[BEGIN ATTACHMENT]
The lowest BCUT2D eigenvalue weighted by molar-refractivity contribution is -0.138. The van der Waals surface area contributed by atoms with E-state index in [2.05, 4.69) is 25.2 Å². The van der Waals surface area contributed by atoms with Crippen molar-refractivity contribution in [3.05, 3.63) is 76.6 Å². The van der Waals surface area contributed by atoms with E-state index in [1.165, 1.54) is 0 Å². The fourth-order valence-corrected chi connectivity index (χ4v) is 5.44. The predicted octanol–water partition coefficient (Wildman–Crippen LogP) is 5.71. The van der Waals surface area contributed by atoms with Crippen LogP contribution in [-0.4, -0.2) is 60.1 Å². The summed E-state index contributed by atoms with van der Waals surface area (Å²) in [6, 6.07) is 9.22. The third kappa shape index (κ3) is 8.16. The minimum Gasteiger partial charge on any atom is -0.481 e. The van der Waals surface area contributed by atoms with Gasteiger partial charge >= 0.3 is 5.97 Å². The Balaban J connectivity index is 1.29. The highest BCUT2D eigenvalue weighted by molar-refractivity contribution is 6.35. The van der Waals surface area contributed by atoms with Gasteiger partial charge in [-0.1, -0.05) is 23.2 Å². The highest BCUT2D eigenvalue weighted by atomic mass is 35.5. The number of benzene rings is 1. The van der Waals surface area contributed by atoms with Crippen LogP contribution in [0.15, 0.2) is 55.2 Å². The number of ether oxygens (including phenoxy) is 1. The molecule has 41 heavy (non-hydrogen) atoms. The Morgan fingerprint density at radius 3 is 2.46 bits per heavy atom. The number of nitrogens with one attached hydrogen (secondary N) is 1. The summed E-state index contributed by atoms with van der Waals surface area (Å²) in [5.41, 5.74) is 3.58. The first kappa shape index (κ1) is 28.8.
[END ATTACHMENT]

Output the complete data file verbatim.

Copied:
The lowest BCUT2D eigenvalue weighted by molar-refractivity contribution is -0.138. The van der Waals surface area contributed by atoms with E-state index in [2.05, 4.69) is 25.2 Å². The van der Waals surface area contributed by atoms with Crippen molar-refractivity contribution in [3.05, 3.63) is 76.6 Å². The van der Waals surface area contributed by atoms with E-state index in [1.165, 1.54) is 0 Å². The fourth-order valence-corrected chi connectivity index (χ4v) is 5.44. The predicted octanol–water partition coefficient (Wildman–Crippen LogP) is 5.71. The van der Waals surface area contributed by atoms with Crippen LogP contribution in [-0.4, -0.2) is 60.1 Å². The summed E-state index contributed by atoms with van der Waals surface area (Å²) in [6, 6.07) is 9.22. The third kappa shape index (κ3) is 8.16. The minimum Gasteiger partial charge on any atom is -0.481 e. The van der Waals surface area contributed by atoms with Gasteiger partial charge >= 0.3 is 5.97 Å². The Balaban J connectivity index is 1.29. The highest BCUT2D eigenvalue weighted by molar-refractivity contribution is 6.35. The van der Waals surface area contributed by atoms with Gasteiger partial charge in [-0.1, -0.05) is 23.2 Å². The highest BCUT2D eigenvalue weighted by atomic mass is 35.5. The number of benzene rings is 1. The van der Waals surface area contributed by atoms with Crippen LogP contribution in [0.15, 0.2) is 55.2 Å². The number of ether oxygens (including phenoxy) is 1. The molecule has 41 heavy (non-hydrogen) atoms. The Morgan fingerprint density at radius 3 is 2.46 bits per heavy atom. The number of nitrogens with one attached hydrogen (secondary N) is 1. The summed E-state index contributed by atoms with van der Waals surface area (Å²) in [5.41, 5.74) is 3.58. The first kappa shape index (κ1) is 28.8.